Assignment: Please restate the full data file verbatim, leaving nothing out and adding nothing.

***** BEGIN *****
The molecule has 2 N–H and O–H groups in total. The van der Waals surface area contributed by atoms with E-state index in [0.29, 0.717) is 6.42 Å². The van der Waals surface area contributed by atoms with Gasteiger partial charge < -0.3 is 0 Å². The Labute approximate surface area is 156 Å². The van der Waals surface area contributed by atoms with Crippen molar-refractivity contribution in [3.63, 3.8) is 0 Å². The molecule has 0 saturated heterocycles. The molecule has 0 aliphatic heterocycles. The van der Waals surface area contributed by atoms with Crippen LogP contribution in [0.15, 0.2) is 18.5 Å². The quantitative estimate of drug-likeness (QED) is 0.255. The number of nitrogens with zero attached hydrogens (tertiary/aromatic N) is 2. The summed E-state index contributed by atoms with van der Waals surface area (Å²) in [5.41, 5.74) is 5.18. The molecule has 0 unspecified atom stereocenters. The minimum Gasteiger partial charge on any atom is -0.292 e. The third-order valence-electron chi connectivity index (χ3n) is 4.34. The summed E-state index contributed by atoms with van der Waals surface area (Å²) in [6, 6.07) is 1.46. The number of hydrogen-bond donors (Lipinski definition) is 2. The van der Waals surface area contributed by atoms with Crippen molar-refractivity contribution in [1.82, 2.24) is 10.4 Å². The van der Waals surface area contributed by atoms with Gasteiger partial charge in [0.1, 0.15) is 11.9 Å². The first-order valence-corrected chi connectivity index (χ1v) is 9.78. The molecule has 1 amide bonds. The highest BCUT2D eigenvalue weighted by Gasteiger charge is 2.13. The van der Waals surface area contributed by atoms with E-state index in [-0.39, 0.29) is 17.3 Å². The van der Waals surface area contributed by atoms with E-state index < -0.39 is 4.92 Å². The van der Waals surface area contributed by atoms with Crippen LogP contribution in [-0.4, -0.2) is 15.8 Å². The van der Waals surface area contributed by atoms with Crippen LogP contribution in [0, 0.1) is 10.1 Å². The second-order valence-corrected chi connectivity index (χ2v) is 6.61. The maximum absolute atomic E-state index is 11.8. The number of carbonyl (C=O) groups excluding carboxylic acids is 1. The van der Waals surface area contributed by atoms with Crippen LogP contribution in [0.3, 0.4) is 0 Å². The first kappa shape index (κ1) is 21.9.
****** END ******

The molecule has 2 N–H and O–H groups in total. The van der Waals surface area contributed by atoms with E-state index in [0.29, 0.717) is 6.42 Å². The van der Waals surface area contributed by atoms with Gasteiger partial charge < -0.3 is 0 Å². The Labute approximate surface area is 156 Å². The van der Waals surface area contributed by atoms with Crippen molar-refractivity contribution in [3.63, 3.8) is 0 Å². The molecule has 0 saturated heterocycles. The molecule has 0 aliphatic heterocycles. The van der Waals surface area contributed by atoms with Crippen LogP contribution in [0.15, 0.2) is 18.5 Å². The quantitative estimate of drug-likeness (QED) is 0.255. The number of nitrogens with zero attached hydrogens (tertiary/aromatic N) is 2. The summed E-state index contributed by atoms with van der Waals surface area (Å²) in [5.41, 5.74) is 5.18. The molecule has 0 unspecified atom stereocenters. The minimum Gasteiger partial charge on any atom is -0.292 e. The third-order valence-electron chi connectivity index (χ3n) is 4.34. The summed E-state index contributed by atoms with van der Waals surface area (Å²) in [6, 6.07) is 1.46. The number of hydrogen-bond donors (Lipinski definition) is 2. The van der Waals surface area contributed by atoms with Crippen molar-refractivity contribution in [1.82, 2.24) is 10.4 Å². The van der Waals surface area contributed by atoms with Gasteiger partial charge in [0.1, 0.15) is 11.9 Å². The first-order valence-corrected chi connectivity index (χ1v) is 9.78. The molecule has 1 amide bonds. The highest BCUT2D eigenvalue weighted by Gasteiger charge is 2.13. The van der Waals surface area contributed by atoms with E-state index in [-0.39, 0.29) is 17.3 Å². The van der Waals surface area contributed by atoms with E-state index < -0.39 is 4.92 Å². The van der Waals surface area contributed by atoms with Crippen LogP contribution in [-0.4, -0.2) is 15.8 Å². The van der Waals surface area contributed by atoms with Crippen LogP contribution in [0, 0.1) is 10.1 Å². The second-order valence-corrected chi connectivity index (χ2v) is 6.61. The maximum absolute atomic E-state index is 11.8. The number of carbonyl (C=O) groups excluding carboxylic acids is 1. The van der Waals surface area contributed by atoms with Crippen LogP contribution in [0.3, 0.4) is 0 Å². The first kappa shape index (κ1) is 21.9.